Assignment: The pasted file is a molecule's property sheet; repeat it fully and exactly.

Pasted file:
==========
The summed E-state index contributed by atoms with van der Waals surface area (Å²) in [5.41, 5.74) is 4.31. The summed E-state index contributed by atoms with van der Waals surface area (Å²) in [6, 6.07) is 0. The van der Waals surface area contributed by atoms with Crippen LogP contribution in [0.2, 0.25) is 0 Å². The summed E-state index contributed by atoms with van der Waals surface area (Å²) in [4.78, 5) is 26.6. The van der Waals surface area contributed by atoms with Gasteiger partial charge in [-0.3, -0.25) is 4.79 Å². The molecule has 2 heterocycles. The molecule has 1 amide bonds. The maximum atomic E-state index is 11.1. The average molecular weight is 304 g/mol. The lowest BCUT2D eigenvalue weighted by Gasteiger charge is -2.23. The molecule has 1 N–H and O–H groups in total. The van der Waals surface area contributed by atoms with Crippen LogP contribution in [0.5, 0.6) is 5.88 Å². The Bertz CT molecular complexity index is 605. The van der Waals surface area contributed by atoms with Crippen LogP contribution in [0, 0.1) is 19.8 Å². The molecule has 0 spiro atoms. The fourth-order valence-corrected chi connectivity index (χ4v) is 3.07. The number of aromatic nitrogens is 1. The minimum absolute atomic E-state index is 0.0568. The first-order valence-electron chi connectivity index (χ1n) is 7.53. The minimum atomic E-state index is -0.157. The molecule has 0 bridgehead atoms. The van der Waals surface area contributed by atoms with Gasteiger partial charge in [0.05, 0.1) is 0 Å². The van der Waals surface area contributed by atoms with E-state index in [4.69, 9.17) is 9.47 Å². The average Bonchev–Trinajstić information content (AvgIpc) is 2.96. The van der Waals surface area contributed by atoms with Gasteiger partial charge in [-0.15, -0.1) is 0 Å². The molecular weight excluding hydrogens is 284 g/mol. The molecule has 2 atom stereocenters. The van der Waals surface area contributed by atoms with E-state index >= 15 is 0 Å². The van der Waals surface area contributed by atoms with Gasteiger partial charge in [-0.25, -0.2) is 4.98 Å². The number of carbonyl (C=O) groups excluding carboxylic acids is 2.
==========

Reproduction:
The summed E-state index contributed by atoms with van der Waals surface area (Å²) in [5.41, 5.74) is 4.31. The summed E-state index contributed by atoms with van der Waals surface area (Å²) in [6, 6.07) is 0. The van der Waals surface area contributed by atoms with Crippen LogP contribution in [0.2, 0.25) is 0 Å². The summed E-state index contributed by atoms with van der Waals surface area (Å²) in [4.78, 5) is 26.6. The van der Waals surface area contributed by atoms with Gasteiger partial charge in [-0.3, -0.25) is 4.79 Å². The molecule has 2 heterocycles. The molecule has 1 amide bonds. The maximum atomic E-state index is 11.1. The average molecular weight is 304 g/mol. The lowest BCUT2D eigenvalue weighted by Gasteiger charge is -2.23. The molecule has 1 N–H and O–H groups in total. The van der Waals surface area contributed by atoms with Crippen LogP contribution in [0.5, 0.6) is 5.88 Å². The Bertz CT molecular complexity index is 605. The van der Waals surface area contributed by atoms with Crippen LogP contribution in [0, 0.1) is 19.8 Å². The molecule has 0 spiro atoms. The fourth-order valence-corrected chi connectivity index (χ4v) is 3.07. The number of aromatic nitrogens is 1. The minimum absolute atomic E-state index is 0.0568. The first-order valence-electron chi connectivity index (χ1n) is 7.53. The minimum atomic E-state index is -0.157. The molecule has 0 bridgehead atoms. The van der Waals surface area contributed by atoms with Gasteiger partial charge in [0.05, 0.1) is 0 Å². The van der Waals surface area contributed by atoms with E-state index in [4.69, 9.17) is 9.47 Å². The average Bonchev–Trinajstić information content (AvgIpc) is 2.96. The van der Waals surface area contributed by atoms with Gasteiger partial charge in [-0.15, -0.1) is 0 Å². The molecular weight excluding hydrogens is 284 g/mol. The molecule has 2 atom stereocenters. The van der Waals surface area contributed by atoms with E-state index >= 15 is 0 Å². The van der Waals surface area contributed by atoms with Gasteiger partial charge in [-0.25, -0.2) is 4.98 Å². The number of carbonyl (C=O) groups excluding carboxylic acids is 2.